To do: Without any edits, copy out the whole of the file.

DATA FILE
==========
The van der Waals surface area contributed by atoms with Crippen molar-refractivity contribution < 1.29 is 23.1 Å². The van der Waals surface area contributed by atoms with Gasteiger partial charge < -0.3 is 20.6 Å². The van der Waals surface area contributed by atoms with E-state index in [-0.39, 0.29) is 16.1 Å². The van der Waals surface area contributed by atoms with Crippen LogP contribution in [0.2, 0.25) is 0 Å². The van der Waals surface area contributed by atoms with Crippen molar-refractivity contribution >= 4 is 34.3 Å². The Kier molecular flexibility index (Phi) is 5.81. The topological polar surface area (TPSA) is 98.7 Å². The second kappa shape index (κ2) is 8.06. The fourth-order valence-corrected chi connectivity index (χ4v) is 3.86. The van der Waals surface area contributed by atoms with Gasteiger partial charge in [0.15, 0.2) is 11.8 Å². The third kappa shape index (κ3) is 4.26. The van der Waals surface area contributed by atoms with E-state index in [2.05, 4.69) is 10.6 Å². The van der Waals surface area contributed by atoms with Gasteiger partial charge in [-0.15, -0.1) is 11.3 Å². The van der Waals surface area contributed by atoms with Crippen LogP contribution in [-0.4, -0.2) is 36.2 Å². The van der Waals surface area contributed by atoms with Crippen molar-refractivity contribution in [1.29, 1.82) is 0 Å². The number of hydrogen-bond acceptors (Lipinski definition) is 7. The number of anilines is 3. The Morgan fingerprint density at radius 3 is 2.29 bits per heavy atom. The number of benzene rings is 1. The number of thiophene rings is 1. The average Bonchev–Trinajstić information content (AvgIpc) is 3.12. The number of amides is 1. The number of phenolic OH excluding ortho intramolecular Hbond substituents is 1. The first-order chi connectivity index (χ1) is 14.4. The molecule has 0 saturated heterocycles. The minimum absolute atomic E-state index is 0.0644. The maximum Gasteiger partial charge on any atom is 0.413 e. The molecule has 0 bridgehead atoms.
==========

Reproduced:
The van der Waals surface area contributed by atoms with Crippen molar-refractivity contribution < 1.29 is 23.1 Å². The van der Waals surface area contributed by atoms with Gasteiger partial charge < -0.3 is 20.6 Å². The van der Waals surface area contributed by atoms with E-state index in [-0.39, 0.29) is 16.1 Å². The van der Waals surface area contributed by atoms with Crippen LogP contribution in [0.2, 0.25) is 0 Å². The van der Waals surface area contributed by atoms with Crippen molar-refractivity contribution >= 4 is 34.3 Å². The Kier molecular flexibility index (Phi) is 5.81. The topological polar surface area (TPSA) is 98.7 Å². The second kappa shape index (κ2) is 8.06. The fourth-order valence-corrected chi connectivity index (χ4v) is 3.86. The van der Waals surface area contributed by atoms with Gasteiger partial charge in [0.15, 0.2) is 11.8 Å². The third kappa shape index (κ3) is 4.26. The van der Waals surface area contributed by atoms with E-state index in [2.05, 4.69) is 10.6 Å². The van der Waals surface area contributed by atoms with Gasteiger partial charge in [-0.15, -0.1) is 11.3 Å². The van der Waals surface area contributed by atoms with Crippen LogP contribution in [-0.4, -0.2) is 36.2 Å². The van der Waals surface area contributed by atoms with Crippen molar-refractivity contribution in [1.29, 1.82) is 0 Å². The number of hydrogen-bond acceptors (Lipinski definition) is 7. The number of anilines is 3. The Morgan fingerprint density at radius 3 is 2.29 bits per heavy atom. The number of benzene rings is 1. The number of thiophene rings is 1. The average Bonchev–Trinajstić information content (AvgIpc) is 3.12. The number of amides is 1. The number of phenolic OH excluding ortho intramolecular Hbond substituents is 1. The first-order chi connectivity index (χ1) is 14.4. The molecule has 0 saturated heterocycles. The minimum absolute atomic E-state index is 0.0644. The maximum Gasteiger partial charge on any atom is 0.413 e. The molecule has 0 bridgehead atoms.